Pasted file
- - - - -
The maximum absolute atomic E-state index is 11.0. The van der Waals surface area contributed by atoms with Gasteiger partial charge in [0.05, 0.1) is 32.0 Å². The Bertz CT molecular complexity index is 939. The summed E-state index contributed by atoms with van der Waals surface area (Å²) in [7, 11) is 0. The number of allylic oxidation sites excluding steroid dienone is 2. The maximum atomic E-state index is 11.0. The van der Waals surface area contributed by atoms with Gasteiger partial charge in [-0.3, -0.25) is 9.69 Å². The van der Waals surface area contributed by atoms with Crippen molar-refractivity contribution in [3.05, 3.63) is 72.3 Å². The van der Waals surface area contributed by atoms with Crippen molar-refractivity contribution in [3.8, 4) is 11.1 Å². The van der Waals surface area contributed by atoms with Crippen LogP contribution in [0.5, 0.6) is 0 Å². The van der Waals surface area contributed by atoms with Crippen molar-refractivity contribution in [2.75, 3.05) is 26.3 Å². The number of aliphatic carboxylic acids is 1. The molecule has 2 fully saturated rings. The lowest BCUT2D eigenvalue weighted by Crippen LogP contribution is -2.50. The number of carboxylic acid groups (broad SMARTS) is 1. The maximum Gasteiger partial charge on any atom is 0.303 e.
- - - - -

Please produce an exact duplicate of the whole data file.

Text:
The maximum absolute atomic E-state index is 11.0. The van der Waals surface area contributed by atoms with Gasteiger partial charge in [0.05, 0.1) is 32.0 Å². The Bertz CT molecular complexity index is 939. The summed E-state index contributed by atoms with van der Waals surface area (Å²) in [7, 11) is 0. The number of allylic oxidation sites excluding steroid dienone is 2. The maximum atomic E-state index is 11.0. The van der Waals surface area contributed by atoms with Gasteiger partial charge in [-0.3, -0.25) is 9.69 Å². The van der Waals surface area contributed by atoms with Crippen molar-refractivity contribution in [3.05, 3.63) is 72.3 Å². The van der Waals surface area contributed by atoms with Crippen molar-refractivity contribution in [3.8, 4) is 11.1 Å². The van der Waals surface area contributed by atoms with Crippen LogP contribution in [0.5, 0.6) is 0 Å². The van der Waals surface area contributed by atoms with Crippen molar-refractivity contribution in [2.75, 3.05) is 26.3 Å². The number of aliphatic carboxylic acids is 1. The molecule has 2 fully saturated rings. The lowest BCUT2D eigenvalue weighted by Crippen LogP contribution is -2.50. The number of carboxylic acid groups (broad SMARTS) is 1. The maximum Gasteiger partial charge on any atom is 0.303 e.